Girls Run the World triathlon coach, Fran Bungay explains her simple tips for cycling improvement
In terms of cycling for triathlon, there is a tendency to think that you have to ride with a cadence of 90-100, because that’s what pro cyclists ride at, right? Yet they only train in cycling and most of them have been riding all their lives and so they can sit comfortably at that cadence.
For most mere mortals, this cadence will send your heart rate sky high, which is not a good recipe when you have to run a half or full marathon off the bike. Most triathletes will sit lower than that, on average about 85 rpm, and spend time focusing on building bike specific strength. This means you will be able to power through the bike leg, with a lower heart rate, so that you are in a better position to run off the bike.
In terms of technique on the bike, the one thing common to all of the best riders and triathletes is that the upper body is absolutely still and their pedal stroke is smooth and efficient.
Therefore there are a few things really worth considering when you are looking at riding long for the first time, and/or are relatively new to the sport.
Bike Set Up
Make sure that whoever fits you to your bike knows your experience and triathlon goals. Putting a novice triathlete into an aggressive TT position would be counter productive. Ensure that you are comfortable, that your hip flexors are not closed off and you are not over reaching. If you are, this will put strain on your lower back, and inhibit your ability to run off the bike.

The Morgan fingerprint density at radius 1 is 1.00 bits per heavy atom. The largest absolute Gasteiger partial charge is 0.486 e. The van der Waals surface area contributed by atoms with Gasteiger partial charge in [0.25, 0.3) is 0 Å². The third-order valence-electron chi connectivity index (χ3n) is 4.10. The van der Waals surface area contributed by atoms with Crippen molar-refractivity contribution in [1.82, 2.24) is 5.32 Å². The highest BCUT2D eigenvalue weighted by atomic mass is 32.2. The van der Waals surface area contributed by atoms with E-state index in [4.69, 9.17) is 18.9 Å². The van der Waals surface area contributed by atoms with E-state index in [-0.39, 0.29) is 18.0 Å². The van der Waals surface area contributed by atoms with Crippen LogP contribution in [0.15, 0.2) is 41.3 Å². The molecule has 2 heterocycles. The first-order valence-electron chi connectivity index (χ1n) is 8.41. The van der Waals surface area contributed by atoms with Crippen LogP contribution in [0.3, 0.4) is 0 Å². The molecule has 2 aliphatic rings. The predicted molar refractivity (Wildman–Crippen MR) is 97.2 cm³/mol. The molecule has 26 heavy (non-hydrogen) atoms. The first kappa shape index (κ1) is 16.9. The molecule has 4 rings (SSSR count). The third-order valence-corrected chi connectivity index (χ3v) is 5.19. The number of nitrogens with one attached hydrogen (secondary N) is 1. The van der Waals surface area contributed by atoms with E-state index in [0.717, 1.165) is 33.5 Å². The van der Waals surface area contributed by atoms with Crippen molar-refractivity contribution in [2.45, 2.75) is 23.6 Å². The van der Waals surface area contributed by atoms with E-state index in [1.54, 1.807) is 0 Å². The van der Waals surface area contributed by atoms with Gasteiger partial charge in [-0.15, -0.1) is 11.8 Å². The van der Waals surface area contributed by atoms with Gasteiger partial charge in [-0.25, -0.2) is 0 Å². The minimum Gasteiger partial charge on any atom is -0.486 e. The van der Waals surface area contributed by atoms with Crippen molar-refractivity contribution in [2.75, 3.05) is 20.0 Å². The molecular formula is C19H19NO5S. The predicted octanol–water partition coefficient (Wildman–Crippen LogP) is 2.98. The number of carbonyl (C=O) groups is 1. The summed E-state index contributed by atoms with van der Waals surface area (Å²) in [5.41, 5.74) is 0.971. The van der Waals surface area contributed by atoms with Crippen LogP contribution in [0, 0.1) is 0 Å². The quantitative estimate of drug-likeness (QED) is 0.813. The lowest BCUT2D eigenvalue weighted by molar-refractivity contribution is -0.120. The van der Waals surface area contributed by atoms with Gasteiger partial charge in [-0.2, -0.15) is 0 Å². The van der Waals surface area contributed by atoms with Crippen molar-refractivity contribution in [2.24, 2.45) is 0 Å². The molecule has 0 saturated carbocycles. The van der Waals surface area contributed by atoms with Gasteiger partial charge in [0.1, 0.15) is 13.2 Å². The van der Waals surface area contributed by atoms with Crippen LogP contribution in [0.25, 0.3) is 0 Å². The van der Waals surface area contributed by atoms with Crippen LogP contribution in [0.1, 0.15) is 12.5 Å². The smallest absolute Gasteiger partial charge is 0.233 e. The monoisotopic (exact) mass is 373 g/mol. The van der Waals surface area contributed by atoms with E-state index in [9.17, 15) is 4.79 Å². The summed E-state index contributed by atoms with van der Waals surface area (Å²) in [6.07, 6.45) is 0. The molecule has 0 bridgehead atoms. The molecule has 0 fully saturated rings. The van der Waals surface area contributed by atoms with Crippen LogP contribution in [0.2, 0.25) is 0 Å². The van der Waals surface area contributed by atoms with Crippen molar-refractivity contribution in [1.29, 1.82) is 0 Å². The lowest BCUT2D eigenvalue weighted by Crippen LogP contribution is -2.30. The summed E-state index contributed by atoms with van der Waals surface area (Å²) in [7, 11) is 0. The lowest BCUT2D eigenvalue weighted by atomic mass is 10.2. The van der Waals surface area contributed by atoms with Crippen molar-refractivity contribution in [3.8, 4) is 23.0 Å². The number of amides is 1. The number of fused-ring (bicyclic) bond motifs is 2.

Build Bike Specific Strength
Focus on building your bike specific strength (lots of over-geared hill reps!) and core strength, so that you are not wasting energy on your bike by rocking around all over the place.
And most importantly, spending consistent time in the saddle. You are better off riding 3 x 1hrs every week, than three hours once every three weeks. Once you have built a good base and strength, then you can start turning on the power. (For a core specific programme, try our 30 Day Core online programme).
Develop Your Bike Handling Skills
When riding long for a 70.3 or Iron distance triathlon or big ride, you need to fuel on the bike, so being confident to reach for your water bottle, collect food / hydration at aid stations, is really important. Make sure you understand how your gears work, for mixed terrain courses, and also how to corner, in all weather conditions, as you really do not know what it will do come race day.
Train On Your Race Bike
Make sure that the bike you train on, or your set up is the same as the one that you will race with or on.
And DO make sure you know how to change a puncture, or have a plan in place of how you will deal with a puncture come race day. The last thing you want for your key event is to have to quit 20k into your bike leg.